Litinsky I, Paran D, Levartovsky D, Wigler I, Kaufman I, Yaron I, et al. The effects of leflunomide on clinical parameters and serum levels of IL-6, IL-10, MMP-1 and MMP-3 in patients with resistant rheumatoid arthritis. Cytokine. 2006;33:106–10.
Klimiuk PA, Domysławska I, Sierakowski S, Chwiećko J. Regulation of serum matrix metalloproteinases and tissue inhibitor of metalloproteinases-1 following rituximab therapy in patients with rheumatoid arthritis refractory to anti-tumor necrosis factor blockers. Rheumatol Int. 2015;35:749–55.
Fiedorczyk M, Klimiuk P, Sierakowski S, Gindzienska-Sieskiewicz E, Chwiecko J. Serum matrix metalloproteinases and tissue inhibitors of metalloproteinases in patients with early rheumatoid arthritis. J Rheumatol. 2006;33:1523–9.
Kotani T, Takeuchi T, Takai S, Yoshida S, Hata K, Nagai K, et al. Serum levels of matrix metalloproteinase (MMP) 9, a risk factor for acute coronary syndrome, are reduced independently of serum MMP-3 by anti-TNF-alpha antibody (infliximab) therapy in patients with rheumatoid arthritis. J Pharmacol Sci. 2012;120:50–3.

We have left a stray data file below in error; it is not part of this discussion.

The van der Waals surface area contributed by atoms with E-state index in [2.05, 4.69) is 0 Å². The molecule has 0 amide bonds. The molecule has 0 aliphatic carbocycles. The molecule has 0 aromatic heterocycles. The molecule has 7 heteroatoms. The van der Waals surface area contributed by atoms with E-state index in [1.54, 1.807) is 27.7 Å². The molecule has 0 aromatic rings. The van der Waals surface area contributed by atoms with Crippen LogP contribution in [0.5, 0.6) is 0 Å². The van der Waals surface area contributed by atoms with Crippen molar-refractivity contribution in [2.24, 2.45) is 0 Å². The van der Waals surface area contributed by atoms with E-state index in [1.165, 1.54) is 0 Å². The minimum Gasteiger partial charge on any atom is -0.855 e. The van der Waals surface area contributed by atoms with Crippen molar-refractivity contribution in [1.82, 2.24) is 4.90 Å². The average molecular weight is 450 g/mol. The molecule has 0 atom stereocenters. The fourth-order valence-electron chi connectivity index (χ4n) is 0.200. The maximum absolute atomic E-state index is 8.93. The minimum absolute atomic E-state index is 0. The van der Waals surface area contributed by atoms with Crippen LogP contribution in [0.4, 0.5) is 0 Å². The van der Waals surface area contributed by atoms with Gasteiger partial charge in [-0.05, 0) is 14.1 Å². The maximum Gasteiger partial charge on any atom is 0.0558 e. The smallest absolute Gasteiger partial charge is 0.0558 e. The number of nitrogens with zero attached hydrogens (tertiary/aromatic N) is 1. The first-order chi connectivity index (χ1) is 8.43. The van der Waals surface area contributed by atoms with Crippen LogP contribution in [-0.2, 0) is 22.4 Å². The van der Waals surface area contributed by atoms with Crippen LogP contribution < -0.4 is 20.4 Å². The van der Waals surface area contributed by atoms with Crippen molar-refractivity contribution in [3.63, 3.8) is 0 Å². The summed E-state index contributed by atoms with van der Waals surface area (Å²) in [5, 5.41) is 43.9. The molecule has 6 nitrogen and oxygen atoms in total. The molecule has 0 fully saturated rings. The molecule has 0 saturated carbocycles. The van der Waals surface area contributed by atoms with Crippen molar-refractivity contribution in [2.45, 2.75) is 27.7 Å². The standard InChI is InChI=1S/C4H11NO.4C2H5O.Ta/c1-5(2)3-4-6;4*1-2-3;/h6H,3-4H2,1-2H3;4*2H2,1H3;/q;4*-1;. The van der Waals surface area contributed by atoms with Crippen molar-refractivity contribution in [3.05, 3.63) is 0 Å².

Barter MJ, Hui W, Lakey RL, Catterall JB, Cawston TE, Young DA. Lipophilic statins prevent matrix metalloproteinase-mediated cartilage collagen breakdown by inhibiting protein geranylgeranylation. Ann Rheum Dis. 2010;69:2189–98.
Ferretti G, Bacchetti T, Banach M, Simental-Mendía LE, Sahebkar A. Impact of statin therapy on plasma MMP-3, MMP-9, and TIMP-1 concentrations: a systematic review and meta-analysis of randomized placebo-controlled trials. Angiology. 2017;68:850–62.
Reiseter S, Molberg Ø, Gunnarsson R, Lund MB, Aalokken TM, Aukrust P, et al. Associations between circulating endostatin levels and vascular organ damage in systemic sclerosis and mixed connective tissue disease: an observational study. Arthritis Res Ther. 2015;17:1–9. https://doi.org/10.1186/s13075-015-0756-5.
Huang XY, Zhang XM, Chen FH, Zhou LL, Deng XF, Liu YJ, et al. Anti-proliferative effect of recombinant human endostatin on synovial fibroblasts in rats with adjuvant arthritis. Eur J Pharmacol. 2014;723:7–14. https://doi.org/10.1016/j.ejphar.2013.10.068.
Chen N, Gao RF, Yuan FL, Zhao MD. Recombinant human endostatin suppresses mouse osteoclast formation by inhibiting the NF-κB and MAPKs signaling pathways. Front Pharmacol. 2016;7:1–10.
Suzuki T, Iwamoto N, Yamasaki S, Nishino A, Nakashima Y, Horai Y, et al. Upregulation of thrombospondin 1 expression in synovial tissues and plasma of rheumatoid arthritis: role of transforming growth factor-beta1 toward fibroblast-like synovial cells. J Rheumatol. 2015;42:943–7.
Meng Y, Zhao X, Cheng Y, Jia R, Sun X, Zhang M, et al. Decreased serum thrombospondin-1 and elevation of its autoantibody are associated with multiple exacerbated clinical manifestations in systemic lupus erythematosus. Clin Rheumatol Clinical Rheumatol. 2018;37:2707–14.